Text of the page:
This was the premise of a short story the wonderful Terry Pratchett wrote, called "The High Meggas"(mega as in thousands of worlds away). It was a very good short story, and full of potential. I like to think Stephen Baxter read this story and was on the phone to Mr Pratchett later that day. "This story you have: I think we could do something great." I like to think Terry Pratchett was flattered but initially reluctant, since he had so many projects on the go. Eventually, he was won round and this series was born.
There are pioneers, who go deep into the Long Earth in the search of particularly clement conditions. There are natural steppers, who don't need the potato, and one of them (the daughter of the man who leaked the plans for the stepper onto the internet) finds 'soft places' in the Long Earth, where she can take massive shortcuts to travel further, even beyond a town called Haven, thousands of worlds stepwise, where natural steppers sometimes accidentally end up. There are phobics, who can't use the steppers for whatever reason and so are left on Earth amid a mass exodus. There's an AI called Lobsang who claims to be a Buddhist motorcycle repairman reincarnated as a vending machine. There's Joshua Valienté, his friend and a natural stepper. Together they travel beyond what any human alone could do, and see all the different routes evolution could have taken if our Earth were only slightly different. More dramatic is the sheer number of worlds where multicellular life never got started at all, a reminder of how unlikely we really are.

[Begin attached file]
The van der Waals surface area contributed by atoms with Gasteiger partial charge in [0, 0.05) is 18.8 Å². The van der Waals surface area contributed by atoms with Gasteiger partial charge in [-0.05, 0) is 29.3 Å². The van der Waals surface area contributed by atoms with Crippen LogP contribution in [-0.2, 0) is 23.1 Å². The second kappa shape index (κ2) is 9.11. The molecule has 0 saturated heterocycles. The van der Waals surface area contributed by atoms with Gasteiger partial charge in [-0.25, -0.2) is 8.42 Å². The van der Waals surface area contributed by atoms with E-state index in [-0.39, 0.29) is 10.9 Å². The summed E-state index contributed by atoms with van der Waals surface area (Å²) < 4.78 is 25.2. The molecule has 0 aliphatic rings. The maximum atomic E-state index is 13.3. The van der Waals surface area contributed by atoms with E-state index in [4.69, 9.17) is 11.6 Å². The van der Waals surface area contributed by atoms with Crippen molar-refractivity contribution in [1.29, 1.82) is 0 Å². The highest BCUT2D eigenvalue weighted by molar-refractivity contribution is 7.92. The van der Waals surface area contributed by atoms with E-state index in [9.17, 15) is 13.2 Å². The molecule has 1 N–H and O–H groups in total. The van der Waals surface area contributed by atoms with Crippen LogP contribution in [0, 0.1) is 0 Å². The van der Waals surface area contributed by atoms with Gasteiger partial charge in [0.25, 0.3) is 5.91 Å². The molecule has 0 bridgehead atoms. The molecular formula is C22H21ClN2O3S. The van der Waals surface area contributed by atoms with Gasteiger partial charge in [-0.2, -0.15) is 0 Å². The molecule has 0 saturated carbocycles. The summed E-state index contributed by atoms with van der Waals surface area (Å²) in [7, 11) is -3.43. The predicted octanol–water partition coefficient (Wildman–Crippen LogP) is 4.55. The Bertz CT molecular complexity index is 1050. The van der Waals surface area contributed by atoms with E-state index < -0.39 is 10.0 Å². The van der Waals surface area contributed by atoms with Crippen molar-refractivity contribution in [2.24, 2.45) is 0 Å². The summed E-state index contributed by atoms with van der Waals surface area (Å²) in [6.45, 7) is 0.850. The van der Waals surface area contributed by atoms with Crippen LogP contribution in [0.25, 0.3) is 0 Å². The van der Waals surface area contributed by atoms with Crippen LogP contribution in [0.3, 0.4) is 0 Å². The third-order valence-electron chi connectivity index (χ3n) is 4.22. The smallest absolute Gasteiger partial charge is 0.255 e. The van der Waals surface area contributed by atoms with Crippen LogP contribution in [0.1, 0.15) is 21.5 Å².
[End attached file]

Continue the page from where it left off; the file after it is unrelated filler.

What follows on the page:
This is a fantastic series, very readable sci-fi with sympathetic characters and a gripping narrative. Spoiler alert! The second book focuses on stepping aliens, who were born on an Earth distant from our own and the source of many fairy tales. As the name suggests, there's a build up to a war that never really happens. There's also an alien encounter with what's basically an intelligent giant amoeba, which absorbs life wherever it finds it without destroying it. The third book catalogues an expedition to find life on stepwise Mars. Throughout the series there's an increasing sense of impending peril as the aliens seem to be migrating en masse. Something is coming. I can't wait to see what adventures The Long Utopia will have.
Thanks to Judi Fruen for this post. I haven't read The Long Earth series yet, but after reading this review it's shot right to the top of my wishlist. - Katie